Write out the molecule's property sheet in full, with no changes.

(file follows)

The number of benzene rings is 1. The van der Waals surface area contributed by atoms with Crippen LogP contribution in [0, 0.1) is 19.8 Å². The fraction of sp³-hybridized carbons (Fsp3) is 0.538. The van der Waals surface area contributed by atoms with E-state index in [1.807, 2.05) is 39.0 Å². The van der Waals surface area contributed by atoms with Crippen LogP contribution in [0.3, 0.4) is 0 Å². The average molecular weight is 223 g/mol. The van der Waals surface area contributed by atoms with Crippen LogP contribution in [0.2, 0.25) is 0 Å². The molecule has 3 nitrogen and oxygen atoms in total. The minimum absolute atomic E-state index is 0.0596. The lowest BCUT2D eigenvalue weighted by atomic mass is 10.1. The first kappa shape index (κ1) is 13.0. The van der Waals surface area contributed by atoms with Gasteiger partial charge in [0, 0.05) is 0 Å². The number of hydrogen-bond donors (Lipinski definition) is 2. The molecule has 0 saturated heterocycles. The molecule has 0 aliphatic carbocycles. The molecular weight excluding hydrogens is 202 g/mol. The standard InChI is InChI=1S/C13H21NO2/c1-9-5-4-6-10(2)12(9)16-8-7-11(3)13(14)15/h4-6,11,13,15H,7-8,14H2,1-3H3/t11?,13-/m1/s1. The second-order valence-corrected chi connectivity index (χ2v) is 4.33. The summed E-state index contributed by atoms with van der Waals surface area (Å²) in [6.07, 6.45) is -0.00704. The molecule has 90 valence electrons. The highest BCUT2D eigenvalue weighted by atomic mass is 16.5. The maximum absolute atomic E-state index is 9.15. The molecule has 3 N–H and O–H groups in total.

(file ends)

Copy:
The number of benzene rings is 1. The van der Waals surface area contributed by atoms with Crippen LogP contribution in [0, 0.1) is 19.8 Å². The fraction of sp³-hybridized carbons (Fsp3) is 0.538. The van der Waals surface area contributed by atoms with E-state index in [1.807, 2.05) is 39.0 Å². The van der Waals surface area contributed by atoms with Crippen LogP contribution in [0.3, 0.4) is 0 Å². The average molecular weight is 223 g/mol. The van der Waals surface area contributed by atoms with Crippen LogP contribution in [0.2, 0.25) is 0 Å². The molecule has 3 nitrogen and oxygen atoms in total. The minimum absolute atomic E-state index is 0.0596. The lowest BCUT2D eigenvalue weighted by atomic mass is 10.1. The first kappa shape index (κ1) is 13.0. The van der Waals surface area contributed by atoms with Gasteiger partial charge in [0, 0.05) is 0 Å². The number of hydrogen-bond donors (Lipinski definition) is 2. The molecule has 0 saturated heterocycles. The molecule has 0 aliphatic carbocycles. The molecular weight excluding hydrogens is 202 g/mol. The standard InChI is InChI=1S/C13H21NO2/c1-9-5-4-6-10(2)12(9)16-8-7-11(3)13(14)15/h4-6,11,13,15H,7-8,14H2,1-3H3/t11?,13-/m1/s1. The second-order valence-corrected chi connectivity index (χ2v) is 4.33. The summed E-state index contributed by atoms with van der Waals surface area (Å²) in [6.07, 6.45) is -0.00704. The molecule has 90 valence electrons. The highest BCUT2D eigenvalue weighted by atomic mass is 16.5. The maximum absolute atomic E-state index is 9.15. The molecule has 3 N–H and O–H groups in total.